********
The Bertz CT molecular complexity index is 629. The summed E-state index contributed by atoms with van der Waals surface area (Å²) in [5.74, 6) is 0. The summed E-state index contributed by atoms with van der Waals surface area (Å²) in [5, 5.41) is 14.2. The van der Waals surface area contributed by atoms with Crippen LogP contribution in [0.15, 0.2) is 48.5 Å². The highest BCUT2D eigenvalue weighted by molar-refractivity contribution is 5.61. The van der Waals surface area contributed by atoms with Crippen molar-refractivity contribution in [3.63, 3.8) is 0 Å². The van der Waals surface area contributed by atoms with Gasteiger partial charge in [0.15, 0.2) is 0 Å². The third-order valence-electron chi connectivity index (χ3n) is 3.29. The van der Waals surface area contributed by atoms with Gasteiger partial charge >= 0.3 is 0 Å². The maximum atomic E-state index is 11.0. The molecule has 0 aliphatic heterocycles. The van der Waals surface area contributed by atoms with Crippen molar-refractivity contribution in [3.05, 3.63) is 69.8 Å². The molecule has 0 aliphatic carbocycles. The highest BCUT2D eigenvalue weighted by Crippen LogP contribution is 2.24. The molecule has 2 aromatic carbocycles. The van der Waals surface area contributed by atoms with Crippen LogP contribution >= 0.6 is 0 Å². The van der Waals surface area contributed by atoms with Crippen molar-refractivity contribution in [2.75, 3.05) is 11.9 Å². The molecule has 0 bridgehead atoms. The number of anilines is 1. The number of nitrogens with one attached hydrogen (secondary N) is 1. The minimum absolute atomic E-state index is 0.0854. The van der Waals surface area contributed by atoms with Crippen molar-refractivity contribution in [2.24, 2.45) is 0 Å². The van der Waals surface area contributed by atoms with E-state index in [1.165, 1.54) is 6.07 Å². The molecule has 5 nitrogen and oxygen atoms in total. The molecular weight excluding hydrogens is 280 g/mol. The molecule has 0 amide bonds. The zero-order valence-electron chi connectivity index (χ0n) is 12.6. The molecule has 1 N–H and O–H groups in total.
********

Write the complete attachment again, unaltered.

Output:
The Bertz CT molecular complexity index is 629. The summed E-state index contributed by atoms with van der Waals surface area (Å²) in [5.74, 6) is 0. The summed E-state index contributed by atoms with van der Waals surface area (Å²) in [5, 5.41) is 14.2. The van der Waals surface area contributed by atoms with Crippen LogP contribution in [0.15, 0.2) is 48.5 Å². The highest BCUT2D eigenvalue weighted by molar-refractivity contribution is 5.61. The van der Waals surface area contributed by atoms with Crippen molar-refractivity contribution in [3.63, 3.8) is 0 Å². The van der Waals surface area contributed by atoms with Gasteiger partial charge in [0.15, 0.2) is 0 Å². The third-order valence-electron chi connectivity index (χ3n) is 3.29. The van der Waals surface area contributed by atoms with Gasteiger partial charge >= 0.3 is 0 Å². The maximum atomic E-state index is 11.0. The molecule has 0 aliphatic heterocycles. The van der Waals surface area contributed by atoms with Crippen molar-refractivity contribution in [3.05, 3.63) is 69.8 Å². The molecule has 0 aliphatic carbocycles. The highest BCUT2D eigenvalue weighted by Crippen LogP contribution is 2.24. The molecule has 2 aromatic carbocycles. The van der Waals surface area contributed by atoms with Crippen LogP contribution >= 0.6 is 0 Å². The van der Waals surface area contributed by atoms with Crippen molar-refractivity contribution in [2.75, 3.05) is 11.9 Å². The molecule has 0 bridgehead atoms. The number of anilines is 1. The number of nitrogens with one attached hydrogen (secondary N) is 1. The minimum absolute atomic E-state index is 0.0854. The van der Waals surface area contributed by atoms with Crippen molar-refractivity contribution in [2.24, 2.45) is 0 Å². The van der Waals surface area contributed by atoms with E-state index in [1.165, 1.54) is 6.07 Å². The molecule has 5 nitrogen and oxygen atoms in total. The molecular weight excluding hydrogens is 280 g/mol. The molecule has 0 amide bonds. The zero-order valence-electron chi connectivity index (χ0n) is 12.6. The molecule has 1 N–H and O–H groups in total.